struck gold with his latest release Right Where I Belong. Former Goldwax
and Checker recording artist Willie Walker has joined forces with
the Minneapolis-based Butanes, with fantastic results. Obeda and Walker
have crafted an album of smoldering, Memphis style soul that could
comfortably stand alongside the classic works of artists such as Syl
Johnson and O.V. Wright. The 14 songs on the CD, all Obeda originals,
provide a perfect showcase for Walker's laid-back vocals, smoky and
sweet as Memphis barbecue. Behind him, the band produces a dead-on
authentic sound, dripping with Hammond organ, pleading horn arrangements
and Obeda's impeccable fretwork.
The tunes range
from sweet and easy ballads like the title track, to the sly and funky
come on of the standout tune "I Understand," all of which
feature strong, thoughtful lyrics, complex melodies and top-notch
musicianship. Ordinarily, when a record comes out that tries so diligently
to recreate a certain sound from the past; I would recommend going
back to the original material it is referencing. In this case however,
I would say that Obeda/Walker have significantly added to the genre
they so obviously love.
(UK Soul magazine)
is the first release on Colin Dilnot's new "One On
One" record label, who's motto is "Keeping Soul Alive"
and certainly lives up to that statement, with this stunning CD. To
those unaware of Willie's background, he cut a handful of great
sides for the famed Goldwax outlet in the mid 60's, like "There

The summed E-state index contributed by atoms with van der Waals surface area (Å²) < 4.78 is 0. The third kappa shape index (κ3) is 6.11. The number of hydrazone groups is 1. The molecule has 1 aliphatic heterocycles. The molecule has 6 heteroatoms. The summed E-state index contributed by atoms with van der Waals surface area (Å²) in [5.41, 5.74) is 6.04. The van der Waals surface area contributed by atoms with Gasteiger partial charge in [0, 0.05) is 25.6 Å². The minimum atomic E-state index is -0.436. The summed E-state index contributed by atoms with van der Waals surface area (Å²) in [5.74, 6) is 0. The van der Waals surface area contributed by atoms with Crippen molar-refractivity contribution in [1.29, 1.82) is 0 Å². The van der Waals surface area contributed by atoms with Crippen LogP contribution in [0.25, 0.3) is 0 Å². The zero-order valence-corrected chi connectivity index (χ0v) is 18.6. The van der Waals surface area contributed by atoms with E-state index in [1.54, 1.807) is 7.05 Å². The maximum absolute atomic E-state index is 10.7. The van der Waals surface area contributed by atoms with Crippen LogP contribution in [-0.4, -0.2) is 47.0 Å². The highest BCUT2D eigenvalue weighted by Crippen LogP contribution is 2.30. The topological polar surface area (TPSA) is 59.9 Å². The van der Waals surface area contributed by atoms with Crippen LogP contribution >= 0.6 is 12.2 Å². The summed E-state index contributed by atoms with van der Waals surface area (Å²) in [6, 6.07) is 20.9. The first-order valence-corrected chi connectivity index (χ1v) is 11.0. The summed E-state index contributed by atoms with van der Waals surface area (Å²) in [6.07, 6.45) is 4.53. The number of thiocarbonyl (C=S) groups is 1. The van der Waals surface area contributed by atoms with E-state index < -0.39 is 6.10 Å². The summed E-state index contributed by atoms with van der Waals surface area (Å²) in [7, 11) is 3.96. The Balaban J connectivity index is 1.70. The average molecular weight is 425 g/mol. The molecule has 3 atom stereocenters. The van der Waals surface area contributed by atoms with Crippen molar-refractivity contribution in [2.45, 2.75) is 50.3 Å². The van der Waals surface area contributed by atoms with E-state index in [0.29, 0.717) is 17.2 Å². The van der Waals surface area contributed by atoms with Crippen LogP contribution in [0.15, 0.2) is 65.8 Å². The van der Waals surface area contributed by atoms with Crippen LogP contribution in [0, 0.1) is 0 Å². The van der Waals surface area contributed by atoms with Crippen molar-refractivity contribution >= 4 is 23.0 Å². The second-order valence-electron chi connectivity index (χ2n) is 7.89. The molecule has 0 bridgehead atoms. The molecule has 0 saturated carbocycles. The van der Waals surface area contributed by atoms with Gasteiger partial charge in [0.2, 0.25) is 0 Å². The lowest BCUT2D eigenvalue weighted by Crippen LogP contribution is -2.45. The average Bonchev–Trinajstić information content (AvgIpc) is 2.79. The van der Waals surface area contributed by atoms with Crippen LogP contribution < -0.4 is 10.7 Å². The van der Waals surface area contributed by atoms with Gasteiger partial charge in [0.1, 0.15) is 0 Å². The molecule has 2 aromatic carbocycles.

Goes My Used To Be" and the previously unissued crossover fave
"I Don't Want To Take A Chance", before recording the tortured
deep gem "Warm To Cool To Cold" and at least 3 other
tracks which were leased to Chess, then cutting a side for Eutor
and Willie Mitchell's Pawn label in in the early 70's, [note:this
information is incorrect but is contained in the original article]
before disappearing from the recording scene.
to much perseverance by Colin, luck and much determination, Willie
Walker is back, recording 14 brilliant songs so reminisent of the
classic 60's Deep Soul idiom that you'd swear this was an unissued
"Goldwax" album, the secret being the quality of Curt Obeda's
heartfelt and true to life songs, Willie's still superb "gritty
as hell" Soul drenched vocals, Colin and Curt's perfect production,
and the hottest house band I've heard in years - The Butanes.
dig cult Southern Soul artists like James Carr,
Otis Clay, OV Wright, or Spencer Wiggins, then this CD must top your
shopping list, tracks like "Crying To Do" with it's great
lazy sax, and Stax style horns, the sexual tension of "[ We Gotta
] Put Out The Flame", the great femme chorus on " Down For
The Count", the pleading vocals and simmering organ on "Ain't
It Funny", the uplifting "I Can Feel It" or the mournful
regret of "No Longer For Me", make this CD so
essential, as the title of the album says, Willie Walker's right back
where he belongs!!
here to read the entire Insight review by
here to read the Minneapolis Star Tribune feature - Mr. Used to
Be: Willie Walker enlists Butanes to reignite '60s stardom.
here to read a review on the internet site
here to read a review on the English internet
site Life & Soul Promotions.
to read the entire review from the English Blues & Rhythm magazine.
are a few short reviews from various on-line sources:
this is real deal, southern soul of the highest order
deep soul with a real band 'n'horns'n'stuff. RECOMMENDED.